Harper's Bazaar (UK) - - Women - BY TRU­MAN CAPOTE

Fon­tana Vec­chia, old foun­tain. So the house is called. Pace, peace: this word is carved into the stone doorstep. There is no foun­tain; there has been, I think, some­thing rather like peace. It is a rose-coloured house dom­i­nat­ing a val­ley of al­mond and olive trees that sinks into the sea. Across the wa­ter there is a view on clear days of Italy’s tip end, the penin­sula of Cal­abria. Back of us, a stony, wa­ver­ing path, trav­elled mostly by farm­ing peas­ants…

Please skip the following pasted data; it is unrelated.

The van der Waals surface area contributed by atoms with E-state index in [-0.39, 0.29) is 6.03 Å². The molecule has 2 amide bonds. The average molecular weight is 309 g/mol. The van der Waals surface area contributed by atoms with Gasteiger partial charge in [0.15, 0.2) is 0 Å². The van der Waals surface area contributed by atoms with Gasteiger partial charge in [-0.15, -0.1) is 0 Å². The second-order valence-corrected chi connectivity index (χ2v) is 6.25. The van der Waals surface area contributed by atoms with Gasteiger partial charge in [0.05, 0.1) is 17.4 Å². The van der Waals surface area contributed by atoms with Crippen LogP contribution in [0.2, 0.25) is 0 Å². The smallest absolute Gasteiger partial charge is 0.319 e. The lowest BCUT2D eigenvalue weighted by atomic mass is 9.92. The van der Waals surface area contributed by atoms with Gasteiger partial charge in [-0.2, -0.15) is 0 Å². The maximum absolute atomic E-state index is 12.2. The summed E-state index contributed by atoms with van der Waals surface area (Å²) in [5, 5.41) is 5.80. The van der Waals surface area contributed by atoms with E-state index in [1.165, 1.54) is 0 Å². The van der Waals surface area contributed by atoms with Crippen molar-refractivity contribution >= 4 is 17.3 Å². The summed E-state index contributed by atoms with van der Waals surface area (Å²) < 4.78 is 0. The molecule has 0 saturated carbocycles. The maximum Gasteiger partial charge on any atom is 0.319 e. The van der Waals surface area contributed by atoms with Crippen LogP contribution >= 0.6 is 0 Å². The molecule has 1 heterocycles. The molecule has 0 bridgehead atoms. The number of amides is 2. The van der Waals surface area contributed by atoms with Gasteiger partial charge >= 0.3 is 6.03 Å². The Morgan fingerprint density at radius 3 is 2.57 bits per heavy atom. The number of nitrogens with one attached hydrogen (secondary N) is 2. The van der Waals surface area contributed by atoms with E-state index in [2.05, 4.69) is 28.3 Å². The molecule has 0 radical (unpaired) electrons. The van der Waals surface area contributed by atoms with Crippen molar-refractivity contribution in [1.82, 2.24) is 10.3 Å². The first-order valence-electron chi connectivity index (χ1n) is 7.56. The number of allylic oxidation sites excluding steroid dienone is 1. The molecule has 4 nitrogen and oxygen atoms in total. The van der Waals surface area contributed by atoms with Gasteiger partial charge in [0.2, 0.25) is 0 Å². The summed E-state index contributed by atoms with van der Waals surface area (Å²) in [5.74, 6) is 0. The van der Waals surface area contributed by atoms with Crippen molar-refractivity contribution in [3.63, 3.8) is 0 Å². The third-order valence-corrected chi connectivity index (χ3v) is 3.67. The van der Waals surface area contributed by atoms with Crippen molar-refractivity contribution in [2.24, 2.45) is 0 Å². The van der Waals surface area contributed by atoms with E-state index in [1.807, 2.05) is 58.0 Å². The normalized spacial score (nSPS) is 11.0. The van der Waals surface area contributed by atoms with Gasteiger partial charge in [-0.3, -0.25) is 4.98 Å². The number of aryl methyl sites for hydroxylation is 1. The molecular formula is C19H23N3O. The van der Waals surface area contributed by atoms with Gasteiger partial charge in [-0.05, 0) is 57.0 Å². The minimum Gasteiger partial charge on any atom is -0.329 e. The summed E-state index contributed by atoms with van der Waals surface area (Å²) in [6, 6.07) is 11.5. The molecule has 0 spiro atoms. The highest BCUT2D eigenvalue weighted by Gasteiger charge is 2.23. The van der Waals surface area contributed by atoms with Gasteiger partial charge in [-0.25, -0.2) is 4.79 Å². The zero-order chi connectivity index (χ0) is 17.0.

Be­fore dawn, when droop­ing stars drift at the bed­room win­dow fat as owls, a racket be­gins along the steep, at mo­ments per­ilous path that de­scends from the moun­tains. It is the farm fam­i­lies on their way to the mar­ket-place in Taormina. Loose rocks scat­ter un­der the stum­bling hoofs of over­loaded don­keys; there are swells of laugh­ter, a sway of lanterns: it is as though the lanterns were sig­nalling to the far-be­low night fish­er­men, who just then are haul­ing in their nets. Later, in the mar­ket, the farm­ers and the fish­er­men meet… If you ques­tion the fresh­ness of a fish, the ripeness of a fig, they are great show­men. Si, buono: your head is pushed down to smell the fish; you are told, with an ec­static and threat­en­ing roll of eyes, how de­li­cious it is. I am al­ways in­tim­i­dated; not so the vil­lagers, who poke stonily among the tiny jewel toma­toes and never hes­i­tate to sniff a fish or bruise a melon. Shop­ping, and the ar­rang­ing of meals, is uni­ver­sally a prob­lem, I know; but af­ter a few months in Si­cily even the most skilled house­holder might con­sider the noose – no, I ex­ag­ger­ate: the fruit, at least when first it comes into sea­son, is more than ex­cel­lent; the fish is al­ways good, the pasta, too. I’m told you can find ed­i­ble meat; I’ve never been so for­tu­nate. Also, there is not much choice of veg­eta­bles; in win­ter, eggs are rare. But of course the real trou­ble is we can’t cook; nei­ther, I’m afraid, can our cook. She is a spir­ited girl, very charm­ing, a lit­tle su­per­sti­tious: our gas bill, for in­stance, is some­times as­tro­nom­i­cal, as she is fond of melt­ing im­mense pots of lead on the stove, then twist­ing the lead into car­ven im­ages. As long as she keeps to sim­ple Si­cil­ian dishes, re­ally sim­ple and re­ally Si­cil­ian, they are, well, some­thing to eat.

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